Weekly Reads: February 1-7
The first week of February has come to a close, (is it just me or is time flying by faster than usual?) and I enjoyed four books and finished one audiobook. This week was a blend of new reads and a those from the way back list and thankfully they were all great.
Behind Her Eyes, Sarah Pinborough
January 26 2017
4 stars for the first 98% of the book and then a whopping solid gold 5 stars for that ending.
I'm always wary of books that are hyped up, when people everywhere all crow over a twist or an ending, worried that the actuality won't live up to the hype.
And initially, I was worried that would be the case with this book. As I read on and was introduced to the points of view from various characters and their histories, and as an aspect of the fantastical was introduced I became pretty certain I had this story buttoned up about 2/3 of the way through.
And wouldn't you know it, I was right. Most of my guesses were spot on.
But the story wasn't done.
The final twist was SO much more than I could have ever expected. I felt like running around screaming, tearing at my hair. I had been fooled! And what a hideous trick it was! There is glee in being fooled, it's such a thrilling and all too rare experience in reading thrillers and mysteries, and I was gutted by this terrifying "reality".
Aristotle and Dante Discover the Secrets of the Universe, Benjamin Alire Sáenz
February 21, 2012
I know I’m so very late in reading this book that has been a tremendous experience for so many readers, but I don’t know what else to say other than I have an entire bookshelf dedicated to my TBR books and even those account for maybe half of my TBR list.
At first this book is deceptively simplistic, full of straight forward writing that captures the mundanities of live in equal measure with the pains of growing up.
But like watching a bud unfurl into a flower the story grows, navigating richer and more complicated paths of what it means to be alive, to grow into one's life.
It's about love, love in families, love between friends, the uncomplicated love that comes only from a dog, and the kind of love that requires more bravery than it should.
Like tons of people on Goodreads I’m looking forward to the follow up book.
The Other Typist, Suzanne Rindell
May 7 2013
I first listened to the audiobook the week it came out, while I was still living in New York City. I loved listening as I ran errands around Manhattan, imagining the old buildings hovering just below the modern setting I traveled through.
I wanted to re-listen, wishing once again to be transported to the era of speakeasies, likely because of my renewed interest in that era thanks to watching Fantastic Beasts. I had forgotten just how complex the story was, how difficult it was to tease out truth from lies and who was really responsible for what.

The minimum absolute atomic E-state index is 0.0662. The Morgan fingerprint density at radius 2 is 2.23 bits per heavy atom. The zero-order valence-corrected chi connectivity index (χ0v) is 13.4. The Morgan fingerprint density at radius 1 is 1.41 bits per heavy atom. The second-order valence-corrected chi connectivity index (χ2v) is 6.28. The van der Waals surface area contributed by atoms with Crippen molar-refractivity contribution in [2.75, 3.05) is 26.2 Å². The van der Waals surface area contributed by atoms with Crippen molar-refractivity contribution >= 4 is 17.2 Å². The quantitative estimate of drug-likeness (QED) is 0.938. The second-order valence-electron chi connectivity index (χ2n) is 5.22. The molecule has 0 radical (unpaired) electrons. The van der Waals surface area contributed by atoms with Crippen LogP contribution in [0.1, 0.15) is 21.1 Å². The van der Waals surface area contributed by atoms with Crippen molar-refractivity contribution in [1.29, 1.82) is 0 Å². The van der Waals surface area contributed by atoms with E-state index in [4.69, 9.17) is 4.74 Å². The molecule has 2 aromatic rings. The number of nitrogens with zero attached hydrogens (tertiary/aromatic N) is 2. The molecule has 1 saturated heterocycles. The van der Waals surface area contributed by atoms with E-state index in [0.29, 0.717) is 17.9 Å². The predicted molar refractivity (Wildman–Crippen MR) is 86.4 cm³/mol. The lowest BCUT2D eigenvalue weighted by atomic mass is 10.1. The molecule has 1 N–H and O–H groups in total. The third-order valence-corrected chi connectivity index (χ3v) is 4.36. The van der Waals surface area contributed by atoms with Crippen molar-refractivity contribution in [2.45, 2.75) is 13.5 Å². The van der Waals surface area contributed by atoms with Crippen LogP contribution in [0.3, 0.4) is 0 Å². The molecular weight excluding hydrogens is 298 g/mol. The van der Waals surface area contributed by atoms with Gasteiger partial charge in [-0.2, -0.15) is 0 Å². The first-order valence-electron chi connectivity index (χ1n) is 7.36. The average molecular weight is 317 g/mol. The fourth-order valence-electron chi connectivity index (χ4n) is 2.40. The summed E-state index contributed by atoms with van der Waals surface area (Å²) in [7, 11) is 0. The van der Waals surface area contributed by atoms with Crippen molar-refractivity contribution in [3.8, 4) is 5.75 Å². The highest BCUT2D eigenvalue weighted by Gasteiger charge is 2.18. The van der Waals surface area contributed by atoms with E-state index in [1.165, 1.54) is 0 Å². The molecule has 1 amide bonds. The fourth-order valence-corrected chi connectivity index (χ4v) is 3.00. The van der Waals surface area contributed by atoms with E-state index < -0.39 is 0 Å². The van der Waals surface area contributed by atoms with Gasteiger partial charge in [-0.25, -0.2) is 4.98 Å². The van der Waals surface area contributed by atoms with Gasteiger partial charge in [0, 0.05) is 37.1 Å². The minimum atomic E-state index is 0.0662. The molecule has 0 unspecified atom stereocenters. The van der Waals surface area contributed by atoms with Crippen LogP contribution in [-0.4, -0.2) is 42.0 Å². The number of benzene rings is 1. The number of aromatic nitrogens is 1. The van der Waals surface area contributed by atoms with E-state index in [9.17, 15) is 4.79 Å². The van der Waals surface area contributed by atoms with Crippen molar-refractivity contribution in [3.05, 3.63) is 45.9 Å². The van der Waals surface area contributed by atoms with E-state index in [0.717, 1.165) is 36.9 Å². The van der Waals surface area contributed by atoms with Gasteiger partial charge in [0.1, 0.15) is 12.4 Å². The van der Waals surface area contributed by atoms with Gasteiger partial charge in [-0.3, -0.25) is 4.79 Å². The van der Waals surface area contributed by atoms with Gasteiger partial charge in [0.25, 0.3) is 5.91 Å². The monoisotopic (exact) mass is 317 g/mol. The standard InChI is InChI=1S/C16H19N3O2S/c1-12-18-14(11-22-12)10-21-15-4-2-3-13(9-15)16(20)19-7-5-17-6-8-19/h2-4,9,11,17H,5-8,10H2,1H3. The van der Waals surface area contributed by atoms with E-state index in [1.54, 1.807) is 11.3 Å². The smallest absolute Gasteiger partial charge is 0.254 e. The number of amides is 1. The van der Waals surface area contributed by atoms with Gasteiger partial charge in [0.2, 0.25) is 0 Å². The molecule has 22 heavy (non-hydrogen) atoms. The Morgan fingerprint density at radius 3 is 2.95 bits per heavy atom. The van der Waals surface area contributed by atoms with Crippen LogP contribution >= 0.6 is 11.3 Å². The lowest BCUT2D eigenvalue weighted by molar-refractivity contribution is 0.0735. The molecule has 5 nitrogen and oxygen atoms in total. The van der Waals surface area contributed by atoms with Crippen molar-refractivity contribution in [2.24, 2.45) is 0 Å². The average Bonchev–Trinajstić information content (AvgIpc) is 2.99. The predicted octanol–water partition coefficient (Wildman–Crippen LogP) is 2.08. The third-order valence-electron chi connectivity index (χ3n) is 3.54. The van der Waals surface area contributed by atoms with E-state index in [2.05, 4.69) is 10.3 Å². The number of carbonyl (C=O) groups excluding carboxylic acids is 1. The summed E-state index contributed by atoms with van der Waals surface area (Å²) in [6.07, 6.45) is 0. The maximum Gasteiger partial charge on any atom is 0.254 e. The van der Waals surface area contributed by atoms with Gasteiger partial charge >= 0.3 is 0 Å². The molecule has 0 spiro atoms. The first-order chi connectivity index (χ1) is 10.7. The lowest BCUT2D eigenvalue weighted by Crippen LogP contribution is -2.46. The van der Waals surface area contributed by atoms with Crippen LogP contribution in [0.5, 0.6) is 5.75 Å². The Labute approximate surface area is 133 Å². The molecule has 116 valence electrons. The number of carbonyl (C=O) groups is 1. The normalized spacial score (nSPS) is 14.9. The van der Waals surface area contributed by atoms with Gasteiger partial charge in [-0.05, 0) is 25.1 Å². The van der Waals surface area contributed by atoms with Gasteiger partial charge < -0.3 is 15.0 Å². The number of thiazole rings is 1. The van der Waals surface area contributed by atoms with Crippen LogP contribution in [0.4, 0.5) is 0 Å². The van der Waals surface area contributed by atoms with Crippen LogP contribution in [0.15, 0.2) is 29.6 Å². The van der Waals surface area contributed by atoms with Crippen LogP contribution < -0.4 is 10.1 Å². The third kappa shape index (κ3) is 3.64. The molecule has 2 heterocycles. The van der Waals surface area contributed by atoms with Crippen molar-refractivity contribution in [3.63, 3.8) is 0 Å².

I generally hope to avoid spoilers when I share about what I’ve read, but I have my own opinions that seem to differ from some who have shared their theories about the ending on Goodreads, so I’m always open to chat about that ending if you’re curious.
The Dry, Jane Harper
January 10 2017
The last quarter of the book was amazing, so many pieces snapping together to finally complete the pictures we'd been puzzling out for hundreds of pages.
My complaints with the rest of the book stems from mostly the fact that I prefer plot-driven stories over character-driven ones. I'm fully aware that this is simply a personal preference. The other issue is how much I hated the setting and the people who populated it, not how the writer wrote it, which I have to imagine is spot on, but rather I can't imagine what it would be like to live in such a small rural town with people who prefer scapegoating and blind finger-pointing.
I had a hard time sinking into this one, but the ending paid off.
I’m curious about the intent of another book in the “Aaron Falk” series, and where that will bring our pale detective.
I generally prefer to pretend that nothing moves beneath glimmering bodies of water. And while a few water dwelling creatures have charmed me, prior to reading this book, the octopus was not one of them.
I had respect for octopuses, I knew they were smart, and when standing eye to eye with one in the Seattle Aquarium I had a sensation of being measured that I wouldn't receive from any of the other occupants.
But this book made them so much more. I found myself unexpectedly crying and laughing in equal measure, some greater part of of humanity cultivated by exploring what it means to be alive, to be curious, to have wants, inspired by these creatures from another world.
As I sail into the next week I’m currently halfway through the audiobook edition of “Right Behind You” by Lisa Gardner and I will be starting one of my Book of the Month Club picks today!